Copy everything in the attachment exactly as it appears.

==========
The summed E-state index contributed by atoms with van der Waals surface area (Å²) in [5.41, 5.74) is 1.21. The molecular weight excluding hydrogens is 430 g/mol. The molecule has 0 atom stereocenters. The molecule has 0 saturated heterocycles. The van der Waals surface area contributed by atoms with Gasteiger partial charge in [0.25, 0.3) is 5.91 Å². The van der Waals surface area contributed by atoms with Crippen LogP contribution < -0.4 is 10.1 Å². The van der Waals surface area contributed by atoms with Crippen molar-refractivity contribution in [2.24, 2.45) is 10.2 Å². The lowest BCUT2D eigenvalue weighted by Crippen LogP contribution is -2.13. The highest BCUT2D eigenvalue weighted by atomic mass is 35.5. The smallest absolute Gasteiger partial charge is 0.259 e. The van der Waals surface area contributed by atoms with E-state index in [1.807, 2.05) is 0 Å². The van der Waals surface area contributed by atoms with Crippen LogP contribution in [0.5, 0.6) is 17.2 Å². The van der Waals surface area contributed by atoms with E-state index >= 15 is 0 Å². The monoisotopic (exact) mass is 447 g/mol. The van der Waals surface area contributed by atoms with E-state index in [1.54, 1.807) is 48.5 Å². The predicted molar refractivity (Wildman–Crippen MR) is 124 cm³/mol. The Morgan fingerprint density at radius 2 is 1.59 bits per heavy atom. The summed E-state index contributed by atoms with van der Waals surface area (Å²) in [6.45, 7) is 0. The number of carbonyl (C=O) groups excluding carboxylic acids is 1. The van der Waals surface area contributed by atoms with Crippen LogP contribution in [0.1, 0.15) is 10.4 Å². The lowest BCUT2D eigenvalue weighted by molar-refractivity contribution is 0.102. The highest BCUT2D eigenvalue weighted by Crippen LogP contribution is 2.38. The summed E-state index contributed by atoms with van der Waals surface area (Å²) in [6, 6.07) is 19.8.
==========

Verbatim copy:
The summed E-state index contributed by atoms with van der Waals surface area (Å²) in [5.41, 5.74) is 1.21. The molecular weight excluding hydrogens is 430 g/mol. The molecule has 0 atom stereocenters. The molecule has 0 saturated heterocycles. The van der Waals surface area contributed by atoms with Gasteiger partial charge in [0.25, 0.3) is 5.91 Å². The van der Waals surface area contributed by atoms with Crippen LogP contribution < -0.4 is 10.1 Å². The van der Waals surface area contributed by atoms with Crippen molar-refractivity contribution in [2.24, 2.45) is 10.2 Å². The lowest BCUT2D eigenvalue weighted by Crippen LogP contribution is -2.13. The highest BCUT2D eigenvalue weighted by atomic mass is 35.5. The smallest absolute Gasteiger partial charge is 0.259 e. The van der Waals surface area contributed by atoms with E-state index in [1.807, 2.05) is 0 Å². The van der Waals surface area contributed by atoms with Crippen LogP contribution in [0.5, 0.6) is 17.2 Å². The van der Waals surface area contributed by atoms with E-state index >= 15 is 0 Å². The monoisotopic (exact) mass is 447 g/mol. The van der Waals surface area contributed by atoms with E-state index in [1.54, 1.807) is 48.5 Å². The predicted molar refractivity (Wildman–Crippen MR) is 124 cm³/mol. The Morgan fingerprint density at radius 2 is 1.59 bits per heavy atom. The summed E-state index contributed by atoms with van der Waals surface area (Å²) in [6.45, 7) is 0. The number of carbonyl (C=O) groups excluding carboxylic acids is 1. The van der Waals surface area contributed by atoms with Crippen LogP contribution in [0.1, 0.15) is 10.4 Å². The lowest BCUT2D eigenvalue weighted by molar-refractivity contribution is 0.102. The highest BCUT2D eigenvalue weighted by Crippen LogP contribution is 2.38. The summed E-state index contributed by atoms with van der Waals surface area (Å²) in [6, 6.07) is 19.8.